PDA

View Full Version : youngest age/weight/strength to sail?


Paulc
3rd May 2007, 02:33 AM
Hi Roger,

what is the youngest in age and weight before the kids can learn to windsurf? I tend to think that if they can uphaul the sail they can learn to use it? i see maui sails has a 0.8 meter sized sail and sailworks has as small as 1.2 in their ripper. what sized child would be able to use a 0.8 sized sail? thanks for the info. i looked back at older posts but couldn;t find and answer on this :)

sincerely

Paul

crazychemical
3rd May 2007, 03:34 AM
The first time i climbed on a board i was about 4. I don't remember ho heavy i was but i was a sturdy feller then and still am now. But if the conditions are nice lightwind with about 3 knots or so, you can easily teach someone to surf with a small rig of 1.5 m². I say it's best to learn with a bit of pull on the sail rather then with no pull at all which is boring even for little kids.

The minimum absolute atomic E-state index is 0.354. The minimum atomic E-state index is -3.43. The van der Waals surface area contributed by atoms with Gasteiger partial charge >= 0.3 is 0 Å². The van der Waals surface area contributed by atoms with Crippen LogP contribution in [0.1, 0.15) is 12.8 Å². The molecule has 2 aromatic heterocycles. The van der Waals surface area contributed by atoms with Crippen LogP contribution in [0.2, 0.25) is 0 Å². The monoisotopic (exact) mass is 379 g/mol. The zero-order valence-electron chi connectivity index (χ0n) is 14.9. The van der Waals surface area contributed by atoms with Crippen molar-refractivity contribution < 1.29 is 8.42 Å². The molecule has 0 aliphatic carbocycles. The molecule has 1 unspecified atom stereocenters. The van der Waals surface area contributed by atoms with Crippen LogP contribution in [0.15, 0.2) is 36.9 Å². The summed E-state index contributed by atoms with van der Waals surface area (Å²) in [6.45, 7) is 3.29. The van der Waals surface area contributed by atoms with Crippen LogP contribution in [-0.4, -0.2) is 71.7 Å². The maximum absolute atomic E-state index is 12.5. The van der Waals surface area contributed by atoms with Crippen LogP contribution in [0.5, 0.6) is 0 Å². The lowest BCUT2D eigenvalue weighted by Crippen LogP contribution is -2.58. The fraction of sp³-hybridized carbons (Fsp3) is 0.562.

o2bnme
3rd May 2007, 05:23 AM
I know more up-to-date responses will be more useful, but I'll post for nostalgia reasons.

My father made me wait until I was 65 pounds. Our smallest sail was 40 square feet, which translates to 3.7m2 or so. The boom was teak too. The mast was pretty heavy back then too.

Before he allowed me on the board by myself, I would go out with him. I would stand there and touch the boom (thinking I was sailing), but in actuality I was just getting the stoke up.

Roger
3rd May 2007, 10:21 PM
Hi Paulc,
I agree pretty much with both Crazychemical and O2bnme here.
The first criteria is getting a rig that a tiny child can uphaul.
IT MUST BE LIGHTWEIGHT AND PROVIDE GOOD POWER FOR IT'S SIZE!